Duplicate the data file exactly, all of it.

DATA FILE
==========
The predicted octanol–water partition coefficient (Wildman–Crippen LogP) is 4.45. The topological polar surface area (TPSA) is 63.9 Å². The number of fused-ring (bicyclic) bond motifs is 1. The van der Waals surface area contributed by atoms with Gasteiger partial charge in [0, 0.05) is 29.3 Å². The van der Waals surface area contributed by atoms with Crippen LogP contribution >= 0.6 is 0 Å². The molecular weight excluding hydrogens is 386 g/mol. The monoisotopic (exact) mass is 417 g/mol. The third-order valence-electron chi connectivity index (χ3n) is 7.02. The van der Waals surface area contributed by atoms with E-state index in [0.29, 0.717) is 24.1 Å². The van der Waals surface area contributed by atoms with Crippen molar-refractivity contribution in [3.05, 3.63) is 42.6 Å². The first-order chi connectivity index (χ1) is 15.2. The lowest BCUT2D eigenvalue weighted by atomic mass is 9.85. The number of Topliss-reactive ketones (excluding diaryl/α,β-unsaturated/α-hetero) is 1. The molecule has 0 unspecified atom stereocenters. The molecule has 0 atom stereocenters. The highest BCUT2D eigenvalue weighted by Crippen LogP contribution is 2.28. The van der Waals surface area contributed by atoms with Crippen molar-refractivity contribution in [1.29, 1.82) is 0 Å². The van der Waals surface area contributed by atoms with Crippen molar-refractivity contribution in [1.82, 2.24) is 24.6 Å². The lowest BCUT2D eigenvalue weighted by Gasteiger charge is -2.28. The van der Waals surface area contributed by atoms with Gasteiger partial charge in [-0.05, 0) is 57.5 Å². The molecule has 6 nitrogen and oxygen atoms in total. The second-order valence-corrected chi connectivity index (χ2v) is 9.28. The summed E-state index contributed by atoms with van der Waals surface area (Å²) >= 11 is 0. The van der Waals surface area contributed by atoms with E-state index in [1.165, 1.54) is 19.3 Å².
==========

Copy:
The predicted octanol–water partition coefficient (Wildman–Crippen LogP) is 4.45. The topological polar surface area (TPSA) is 63.9 Å². The number of fused-ring (bicyclic) bond motifs is 1. The van der Waals surface area contributed by atoms with Gasteiger partial charge in [0, 0.05) is 29.3 Å². The van der Waals surface area contributed by atoms with Crippen LogP contribution >= 0.6 is 0 Å². The molecular weight excluding hydrogens is 386 g/mol. The monoisotopic (exact) mass is 417 g/mol. The third-order valence-electron chi connectivity index (χ3n) is 7.02. The van der Waals surface area contributed by atoms with E-state index in [0.29, 0.717) is 24.1 Å². The van der Waals surface area contributed by atoms with Crippen molar-refractivity contribution in [3.05, 3.63) is 42.6 Å². The first-order chi connectivity index (χ1) is 15.2. The lowest BCUT2D eigenvalue weighted by atomic mass is 9.85. The number of Topliss-reactive ketones (excluding diaryl/α,β-unsaturated/α-hetero) is 1. The molecule has 0 unspecified atom stereocenters. The molecule has 0 atom stereocenters. The highest BCUT2D eigenvalue weighted by Crippen LogP contribution is 2.28. The van der Waals surface area contributed by atoms with Crippen molar-refractivity contribution in [1.29, 1.82) is 0 Å². The van der Waals surface area contributed by atoms with Crippen molar-refractivity contribution in [1.82, 2.24) is 24.6 Å². The lowest BCUT2D eigenvalue weighted by Gasteiger charge is -2.28. The van der Waals surface area contributed by atoms with Gasteiger partial charge in [-0.05, 0) is 57.5 Å². The molecule has 6 nitrogen and oxygen atoms in total. The second-order valence-corrected chi connectivity index (χ2v) is 9.28. The summed E-state index contributed by atoms with van der Waals surface area (Å²) >= 11 is 0. The van der Waals surface area contributed by atoms with E-state index in [1.165, 1.54) is 19.3 Å².